The head of the delegation, Dr. Bas Plaisier, promised to renew efforts to counter the negative effects from the movie and the provocative comments of the producer that aim to ruin the "fine" relations between Muslims and Christians.

Reaction to Fitna in Egypt has been only verbal so far.

"It's a quiet day today in Cairo, but I'm not expecting the film to go unnoticed by any means," Naila Hamdy, Professor of Journalism and Mass Communication at the American University in Cairo, told MENASSAT on Friday.

Unlike the many calls to boycott Danish products during the 2006 cartoon crisis, there has been no similar reaction to the Dutch movie so far.

After a Dutch movie was banned form the International Cairo Festival for Children's Movies earlier this month, the direction of the festival withdrew the ban after a statement by the Dutch government saying that Fitna does not express its own opinions and views. A Dutch short movie went on to win the Gold Prize at the Festival.

Dr. Hassan Mohammad Wajih, professor in International Relations at al-Azhar University, used a conciliatory tone in an article published on Friday in the Egyptian daily al-Akhbar, advising Muslims in The Netherlands to ignore such "futile" provocations and to concentrate instead on improving the living standards of their community.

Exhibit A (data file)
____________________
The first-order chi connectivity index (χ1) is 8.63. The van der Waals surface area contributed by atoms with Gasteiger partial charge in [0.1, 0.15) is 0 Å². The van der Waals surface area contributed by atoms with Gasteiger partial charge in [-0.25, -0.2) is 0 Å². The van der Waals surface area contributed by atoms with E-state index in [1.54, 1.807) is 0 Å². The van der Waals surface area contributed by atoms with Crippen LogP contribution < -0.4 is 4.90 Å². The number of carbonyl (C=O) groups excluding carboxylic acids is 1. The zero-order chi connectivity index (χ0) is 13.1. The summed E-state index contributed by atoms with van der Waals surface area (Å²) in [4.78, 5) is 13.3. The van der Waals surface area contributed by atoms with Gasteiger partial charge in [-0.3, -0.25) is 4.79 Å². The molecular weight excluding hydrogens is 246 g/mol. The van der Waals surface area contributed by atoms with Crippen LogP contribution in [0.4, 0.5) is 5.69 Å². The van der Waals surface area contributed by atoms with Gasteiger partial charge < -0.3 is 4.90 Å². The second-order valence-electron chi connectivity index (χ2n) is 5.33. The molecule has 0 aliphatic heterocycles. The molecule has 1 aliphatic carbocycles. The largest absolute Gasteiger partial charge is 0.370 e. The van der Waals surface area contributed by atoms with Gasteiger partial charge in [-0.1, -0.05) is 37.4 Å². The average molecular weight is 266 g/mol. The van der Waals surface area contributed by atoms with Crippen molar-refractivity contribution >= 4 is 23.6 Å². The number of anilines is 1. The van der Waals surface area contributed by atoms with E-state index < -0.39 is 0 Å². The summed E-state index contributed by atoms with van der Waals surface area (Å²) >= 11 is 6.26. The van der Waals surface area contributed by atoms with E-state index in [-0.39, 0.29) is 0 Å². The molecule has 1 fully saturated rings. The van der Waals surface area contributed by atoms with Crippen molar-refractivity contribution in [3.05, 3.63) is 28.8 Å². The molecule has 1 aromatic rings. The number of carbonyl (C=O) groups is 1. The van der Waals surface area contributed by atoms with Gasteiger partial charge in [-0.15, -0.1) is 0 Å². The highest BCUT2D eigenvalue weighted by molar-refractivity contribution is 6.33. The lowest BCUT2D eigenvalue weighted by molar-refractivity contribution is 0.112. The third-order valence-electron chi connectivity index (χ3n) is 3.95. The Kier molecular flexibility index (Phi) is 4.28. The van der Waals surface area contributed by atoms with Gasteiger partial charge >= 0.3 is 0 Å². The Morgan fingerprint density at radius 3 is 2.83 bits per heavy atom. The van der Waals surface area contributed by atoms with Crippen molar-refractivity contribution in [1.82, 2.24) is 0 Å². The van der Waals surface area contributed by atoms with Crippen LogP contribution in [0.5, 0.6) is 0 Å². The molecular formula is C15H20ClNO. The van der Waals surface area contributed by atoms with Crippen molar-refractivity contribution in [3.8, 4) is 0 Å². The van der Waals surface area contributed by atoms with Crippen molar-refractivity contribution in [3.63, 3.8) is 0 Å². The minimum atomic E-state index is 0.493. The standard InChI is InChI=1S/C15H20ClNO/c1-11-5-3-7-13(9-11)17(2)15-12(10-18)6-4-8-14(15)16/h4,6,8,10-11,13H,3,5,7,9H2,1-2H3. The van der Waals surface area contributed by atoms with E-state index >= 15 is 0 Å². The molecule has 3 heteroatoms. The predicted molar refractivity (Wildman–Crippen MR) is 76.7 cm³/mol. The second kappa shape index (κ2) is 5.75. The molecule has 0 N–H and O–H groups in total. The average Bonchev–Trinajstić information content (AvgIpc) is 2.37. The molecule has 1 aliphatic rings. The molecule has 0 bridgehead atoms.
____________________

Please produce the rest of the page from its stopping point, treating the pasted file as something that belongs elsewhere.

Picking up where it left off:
Economic sanctions?

In an interview with MENASSAT, Mohammed Rafat Othman, a member of the Jurisprudence Research Committee of the Islamic Research Academy at Al-Azhar University, and a former Dean of the Sharia Law School in Cairo, said he wasn't in the least surprised by the release of the movie.

"The hostility between the West and Islam is old", he said. "The most famous example is the Crusades that lasted from decades. Some Westerners teach their children that Islam is not a religion but an invention of Mohammed. Children in the West grow up with anti-Islamic thoughts in their heads."

He added that the Dutch government's statement that the movie does not express its opinions should be taken into consideration, for the MP who produced it does not represent the whole Dutch population.

Therefore, Othman called for a peaceful but meaningful reaction.

He also said that freedom is apparently unlimited in the West, but that many fear discussing any matter that could be viewed as anti-semitic or diminishing the importance of the Holocaust, yet it is allowed to criticize the Prophet and release a movie like Fitna.

Concerning a possible reaction to the film, Othman said it is important for the Muslims to organize a summit to decide on a common stand. He felt that economic sanctions or withdrawing money from Dutch banks could be a useful tactic, "for the West is primarily concerned with its financial interests," as long as these measures don't harm Muslim citizens.

"Insulting a President or people can incite major anger and impose great sanctions on the guilty party; so how can we stay silent facing insults aiming the Prophet?" he concluded.

(Alexandra Sandels contributed to this report from Beirut.)